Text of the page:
TL;DR:

When signing your JWTs it is better to use an asymmetric signing algorithm. Doing so will no longer require sharing a private key across many applications. Using an algorithm like RS256 and the JWKS endpoint allows your applications to trust the JWTs signed by Auth0.

The code snippets below have been adapted from Auth0's node-jwks-rsa and express-jwt.

Check out the sample repository.

RS256 vs HS256

When creating clients and resources servers (APIs) in Auth0, two algorithms are supported for signing JSON Web Tokens (JWTs): RS256 and HS256. HS256 is the default for clients and RS256 is the default for APIs. When building applications, it is important to understand the differences between these two algorithms. To begin, HS256 generates a symmetric MAC and RS256 generates an asymmetric signature. Simply put HS256 must share a secret with any client or API that wants to verify the JWT. Like any other symmetric algorithm, the same secret is used for both signing and verifying the JWT. This means there is no way to fully guarantee Auth0 generated the JWT as any client or API with the secret could generate a validly signed JWT. On the other hand, RS256 generates an asymmetric signature, which means a private key must be used to sign the JWT and a different public key must be used to verify the signature. Unlike symmetric algorithms, using RS256 offers assurances that Auth0 is the signer of a JWT since Auth0 is the only party with the private key.

Verifying RS256

Due to the symmetric nature of HS256 we favor the use of RS256 for signing your JWTs, especially for APIs with 3rd party clients. However, this decision comes with some extra steps for verifying the signature of your JWTs. Auth0 uses the JWK specification to represent the cryptographic keys used for signing tokens. This spec defines two high level data structures: JWKS and JWK. Here are the definitions directly from the specification:

JSON Web Key (JWK)

A JSON object that represents a cryptographic key. The members of the object represent properties of the key, including its value.

JWK Set

A JSON object that represents a set of JWKs. The JSON object MUST have a "keys" member, which is an array of JWKs.

At the most basic level, the JWKS is a set of keys containing the public keys that should be used to verify any JWT issued by the authorization server. Auth0 exposes a JWKS endpoint for each tenant, which is found at https://your-tenant.auth0.com/.well-known/jwks.json. This endpoint will contain the JWK used to sign all Auth0 issued JWTs for this tenant. Here is an example of the JWKS used by a demo tenant.

{
"keys": [
  {
    "alg": "RS256",
    "kty": "RSA",
    "use": "sig",
    "x5c": [
      "MIIC+DCCAeCgAwIBAgIJBIGjYW6hFpn2MA0GCSqGSIb3DQEBBQUAMCMxITAfBgNVBAMTGGN1c3RvbWVyLWRlbW9zLmF1dGgwLmNvbTAeFw0xNjExMjIyMjIyMDVaFw0zMDA4MDEyMjIyMDVaMCMxITAfBgNVBAMTGGN1c3RvbWVyLWRlbW9zLmF1dGgwLmNvbTCCASIwDQYJKoZIhvcNAQEBBQADggEPADCCAQoCggEBAMnjZc5bm/eGIHq09N9HKHahM7Y31P0ul+A2wwP4lSpIwFrWHzxw88/7Dwk9QMc+orGXX95R6av4GF+Es/nG3uK45ooMVMa/hYCh0Mtx3gnSuoTavQEkLzCvSwTqVwzZ+5noukWVqJuMKNwjL77GNcPLY7Xy2/skMCT5bR8UoWaufooQvYq6SyPcRAU4BtdquZRiBT4U5f+4pwNTxSvey7ki50yc1tG49Per/0zA4O6Tlpv8x7Red6m1bCNHt7+Z5nSl3RX/QYyAEUX1a28VcYmR41Osy+o2OUCXYdUAphDaHo4/8rbKTJhlu8jEcc1KoMXAKjgaVZtG/v5ltx6AXY0CAwEAAaMvMC0wDAYDVR0TBAUwAwEB/zAdBgNVHQ4EFgQUQxFG602h1cG+pnyvJoy9pGJJoCswDQYJKoZIhvcNAQEFBQADggEBAGvtCbzGNBUJPLICth3mLsX0Z4z8T8iu4tyoiuAshP/Ry/ZBnFnXmhD8vwgMZ2lTgUWwlrvlgN+fAtYKnwFO2G3BOCFw96Nm8So9sjTda9CCZ3dhoH57F/hVMBB0K6xhklAc0b5ZxUpCIN92v/w+xZoz1XQBHe8ZbRHaP1HpRM4M7DJk2G5cgUCyu3UBvYS41sHvzrxQ3z7vIePRA4WF4bEkfX12gvny0RsPkrbVMXX1Rj9t6V7QXrbPYBAO+43JvDGYawxYVvLhz+BJ45x50GFQmHszfY3BR9TPK8xmMmQwtIvLu1PMttNCs7niCYkSiUv2sc2mlq1i3IashGkkgmo="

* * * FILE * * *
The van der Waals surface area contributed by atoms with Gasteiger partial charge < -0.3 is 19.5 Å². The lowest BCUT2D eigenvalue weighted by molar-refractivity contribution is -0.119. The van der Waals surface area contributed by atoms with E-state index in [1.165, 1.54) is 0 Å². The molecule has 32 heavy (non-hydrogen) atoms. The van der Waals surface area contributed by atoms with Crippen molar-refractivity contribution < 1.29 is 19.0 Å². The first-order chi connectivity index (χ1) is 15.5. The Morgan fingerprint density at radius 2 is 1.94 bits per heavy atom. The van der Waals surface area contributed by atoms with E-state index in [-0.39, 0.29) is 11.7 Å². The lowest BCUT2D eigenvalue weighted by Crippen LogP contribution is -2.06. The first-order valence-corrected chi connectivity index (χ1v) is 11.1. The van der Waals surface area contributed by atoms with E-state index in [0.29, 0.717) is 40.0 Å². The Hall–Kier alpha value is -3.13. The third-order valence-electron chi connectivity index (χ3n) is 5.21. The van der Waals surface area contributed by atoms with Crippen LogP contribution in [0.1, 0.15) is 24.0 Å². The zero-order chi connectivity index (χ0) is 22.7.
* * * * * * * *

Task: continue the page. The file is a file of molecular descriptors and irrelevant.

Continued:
],
    "n": "yeNlzlub94YgerT030codqEztjfU_S6X4DbDA_iVKkjAWtYfPHDzz_sPCT1Axz6isZdf3lHpq_gYX4Sz-cbe4rjmigxUxr-FgKHQy3HeCdK6hNq9ASQvMK9LBOpXDNn7mei6RZWom4wo3CMvvsY1w8tjtfLb-yQwJPltHxShZq5-ihC9irpLI9xEBTgG12q5lGIFPhTl_7inA1PFK97LuSLnTJzW0bj096v_TMDg7pOWm_zHtF53qbVsI0e3v5nmdKXdFf9BjIARRfVrbxVxiZHjU6zL6jY5QJdh1QCmENoejj_ytspMmGW7yMRxzUqgxcAqOBpVm0b-_mW3HoBdjQ",
    "e": "AQAB",
    "kid": "NjVBRjY5MDlCMUIwNzU4RTA2QzZFMDQ4QzQ2MDAyQjVDNjk1RTM2Qg",
    "x5t": "NjVBRjY5MDlCMUIwNzU4RTA2QzZFMDQ4QzQ2MDAyQjVDNjk1RTM2Qg"
  }
]}

Note: At the time of writing, Auth0 only supports a single JWK for signing, however it is important to assume this endpoint could contain multiple JWKs. As an example, multiple keys can be found in the JWKS when rotating signing certificates.

The JWKS above contains a single key. Each property in the key is defined by the JWK specification RFC 7517 Section 4. We will use these properties to determine which key was used to sign the JWT. Here is a quick breakdown of what each property represents:

  • alg: is the algorithm for the key
  • kty: is the key type
  • use: is how the key was meant to be used. For the example above sig represents signature.
  • x5c: is the x509 certificate chain
  • e: is the exponent for a standard pem
  • n: is the moduluos for a standard pem
  • kid: is the unique identifier for the key
  • x5t: is the thumbprint of the x.509 cert (SHA-1 thumbprint)

Verifying a JWT using the JWKS endpoint

Now that we understand JWKS and the specific properties of each JWK let's put this together and verify a JWT signed by Auth0 with RS256. In our example we are going to build a first party API for our ficticious company c0der.io. The API will have a single endpoint returning metadata about our API, which requires a valid JWT. Ideally your resource server would also validate necessary scopes, however, that is beyond this topic. We will assume an API and client have been created and we will focus on what happens once our API recieves a request.

Here are the steps for validating the JWT:

  1. Retrieve the JWKS and filter for potential signing keys.
  2. Extract the JWT from the request's authorization header.
  3. Decode the JWT and grab the kid property from the header.